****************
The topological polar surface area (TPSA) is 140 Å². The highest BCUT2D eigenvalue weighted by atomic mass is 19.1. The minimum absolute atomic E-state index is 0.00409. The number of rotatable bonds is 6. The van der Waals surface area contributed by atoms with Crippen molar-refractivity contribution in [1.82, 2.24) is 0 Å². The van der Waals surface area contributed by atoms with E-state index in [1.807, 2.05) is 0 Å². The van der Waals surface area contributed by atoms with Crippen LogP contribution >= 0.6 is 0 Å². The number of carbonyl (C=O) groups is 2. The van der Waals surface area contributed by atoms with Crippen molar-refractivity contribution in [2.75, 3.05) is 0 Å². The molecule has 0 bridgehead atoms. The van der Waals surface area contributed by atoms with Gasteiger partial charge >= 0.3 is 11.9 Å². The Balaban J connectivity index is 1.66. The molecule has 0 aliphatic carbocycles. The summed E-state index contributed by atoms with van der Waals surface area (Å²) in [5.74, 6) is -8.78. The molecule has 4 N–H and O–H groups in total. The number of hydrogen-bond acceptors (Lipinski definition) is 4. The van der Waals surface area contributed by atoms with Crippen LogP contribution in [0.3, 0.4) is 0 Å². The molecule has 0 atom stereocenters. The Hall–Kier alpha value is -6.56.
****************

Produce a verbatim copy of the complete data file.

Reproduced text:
The topological polar surface area (TPSA) is 140 Å². The highest BCUT2D eigenvalue weighted by atomic mass is 19.1. The minimum absolute atomic E-state index is 0.00409. The number of rotatable bonds is 6. The van der Waals surface area contributed by atoms with Crippen molar-refractivity contribution in [1.82, 2.24) is 0 Å². The van der Waals surface area contributed by atoms with E-state index in [1.807, 2.05) is 0 Å². The van der Waals surface area contributed by atoms with Crippen LogP contribution >= 0.6 is 0 Å². The number of carbonyl (C=O) groups is 2. The van der Waals surface area contributed by atoms with Crippen molar-refractivity contribution in [2.75, 3.05) is 0 Å². The molecule has 0 bridgehead atoms. The van der Waals surface area contributed by atoms with Gasteiger partial charge >= 0.3 is 11.9 Å². The Balaban J connectivity index is 1.66. The molecule has 0 aliphatic carbocycles. The summed E-state index contributed by atoms with van der Waals surface area (Å²) in [5.74, 6) is -8.78. The molecule has 4 N–H and O–H groups in total. The number of hydrogen-bond acceptors (Lipinski definition) is 4. The van der Waals surface area contributed by atoms with Crippen LogP contribution in [0.3, 0.4) is 0 Å². The molecule has 0 atom stereocenters. The Hall–Kier alpha value is -6.56.